CC: Shortness of breath and cough for 2 weeks
HPI: This is a 65-year old female with no past medical history presenting with two weeks of shortness of breath and cough as well as three weeks of generalized malaise. She received a five day course of azithromycin prescribed by her primary care physician with no improvement in symptoms. She is from Northeastern China and moved to Los Angeles in the 1990s. She works at and owns a pencil manufacturing factory for ten years . She denies any smoking or alcohol use. Review of systems is pertinent for unintentional weight loss of 10 lbs over the last month. Physical exam shows the patient to be afebrile, heart rate in the 130s, tachypneic to 22, and sat’ing 96% on room air. Her rhythm is regular and pulmonary exam demonstrates evidence of a pleural effusion (decreased breath sounds in left lung base, dullness to percussion in the left lung field with decreased tactile fremitus).
CT Chest: Bilateral calcified pleural plaques are present with left pleural thickening.
Pleural fluid is grossly bloody with the following studies:
- Glucose 72
- LDH 1100
- Protein 5.3
- Color: Red
- Markedly bloody
- 902 nucleated cells
- 84% segmented neutrophils
- 16% lymphocytes
- Pathology did not show malignant cells
Body Fluid Comparison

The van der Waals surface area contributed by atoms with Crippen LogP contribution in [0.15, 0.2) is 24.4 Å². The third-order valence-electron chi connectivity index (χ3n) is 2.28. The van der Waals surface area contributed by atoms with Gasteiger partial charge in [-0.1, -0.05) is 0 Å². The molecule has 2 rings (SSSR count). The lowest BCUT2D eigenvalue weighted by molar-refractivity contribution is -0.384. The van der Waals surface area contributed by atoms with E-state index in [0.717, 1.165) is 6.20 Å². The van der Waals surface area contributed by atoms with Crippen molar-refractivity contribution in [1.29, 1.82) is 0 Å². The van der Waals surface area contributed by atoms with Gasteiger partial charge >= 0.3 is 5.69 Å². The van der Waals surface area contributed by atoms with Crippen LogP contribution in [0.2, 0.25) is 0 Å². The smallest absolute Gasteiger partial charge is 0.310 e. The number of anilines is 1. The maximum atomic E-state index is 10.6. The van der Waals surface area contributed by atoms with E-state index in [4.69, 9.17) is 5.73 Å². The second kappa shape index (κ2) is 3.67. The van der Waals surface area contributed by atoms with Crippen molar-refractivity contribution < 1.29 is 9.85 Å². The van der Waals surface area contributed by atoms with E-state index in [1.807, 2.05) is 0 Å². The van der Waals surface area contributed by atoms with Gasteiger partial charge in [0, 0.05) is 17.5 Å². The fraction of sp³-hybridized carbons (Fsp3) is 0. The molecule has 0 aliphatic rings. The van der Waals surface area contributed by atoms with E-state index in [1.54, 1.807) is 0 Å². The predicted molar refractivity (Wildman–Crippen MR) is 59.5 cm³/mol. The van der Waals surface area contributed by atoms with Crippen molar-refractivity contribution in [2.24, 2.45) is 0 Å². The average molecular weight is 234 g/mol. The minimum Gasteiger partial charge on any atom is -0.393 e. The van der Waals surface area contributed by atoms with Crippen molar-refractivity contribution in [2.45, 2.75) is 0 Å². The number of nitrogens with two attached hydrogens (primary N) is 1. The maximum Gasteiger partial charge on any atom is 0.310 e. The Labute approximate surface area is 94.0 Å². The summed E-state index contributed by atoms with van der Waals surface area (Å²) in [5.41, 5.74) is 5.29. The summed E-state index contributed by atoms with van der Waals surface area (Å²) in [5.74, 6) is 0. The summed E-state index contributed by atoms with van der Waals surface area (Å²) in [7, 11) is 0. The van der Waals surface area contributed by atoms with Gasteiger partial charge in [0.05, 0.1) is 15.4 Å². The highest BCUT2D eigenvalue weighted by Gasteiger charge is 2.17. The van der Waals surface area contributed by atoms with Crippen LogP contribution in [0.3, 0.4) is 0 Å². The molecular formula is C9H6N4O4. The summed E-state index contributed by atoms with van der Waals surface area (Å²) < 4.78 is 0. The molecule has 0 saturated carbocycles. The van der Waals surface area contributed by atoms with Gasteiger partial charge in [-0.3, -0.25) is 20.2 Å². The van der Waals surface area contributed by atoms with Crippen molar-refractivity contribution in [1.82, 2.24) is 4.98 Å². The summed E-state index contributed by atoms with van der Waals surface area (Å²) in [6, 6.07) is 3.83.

- Glucose 90
- LDH 161
- Protein 6.6
Initial cytology is negative, so the favored diagnosis at the time is BAPE. However repeat cytology done, showing atypical cells most consistent with Invasive Ductal Carcinoma primary site likely breast. Patient is eventually diagnosed with breast cancer that is ER+/PR+/HER2 negative.
Morning Report Pearls:
Grossly bloody pleural effusions can narrow your differential to: Malignancy, Trauma, Asbestos, Pulmonary infarct, and Infection
Hemothorax is when the Hct in the pleural fluid is >50% of serum. Important to know because chest tube placement would be indicated.
Benign Asbestos Pleural Effusion came up on this differential given the fluid being bloody, exudative and with a CT showing calcified pleural plaques. Just remember that BAPE is a diagnosis of exclusion! Malignancy should be ruled out first particularly given the elevated risk with asbestos exposure.
Risk Factors to know with regards to asbestos exposure include construction, automotive servicing, mining workers and shipbuilding industries. When exposed the shorter fibers are typically cleared from the lungs however the longer fibers are transported to the interstitium or to the lymphatics where they can reach the pleura. Most common finding in asbestos related pleural diseases is parietal plaques followed by pleural fibrosis and pleural effusion. Pleural fibrosis can cause a restrictive disease if diffuse. BAPE is almost always hemorrhagic as mentioned above and eosinophils can be elevated in 1/3. Mesothelioma is a potential cancer that can be difficult to exclude in cases suspicious for BAPE given the low sensitivity of cytology so pleuroscopy may be needed.
Lung cancer is the most common malignancy to cause a pleural effusion and asbestos exposure does increase the risk of lung cancer. Other cancers that can commonly lead to pleural effusion to consider are breast cancer and lymphoma.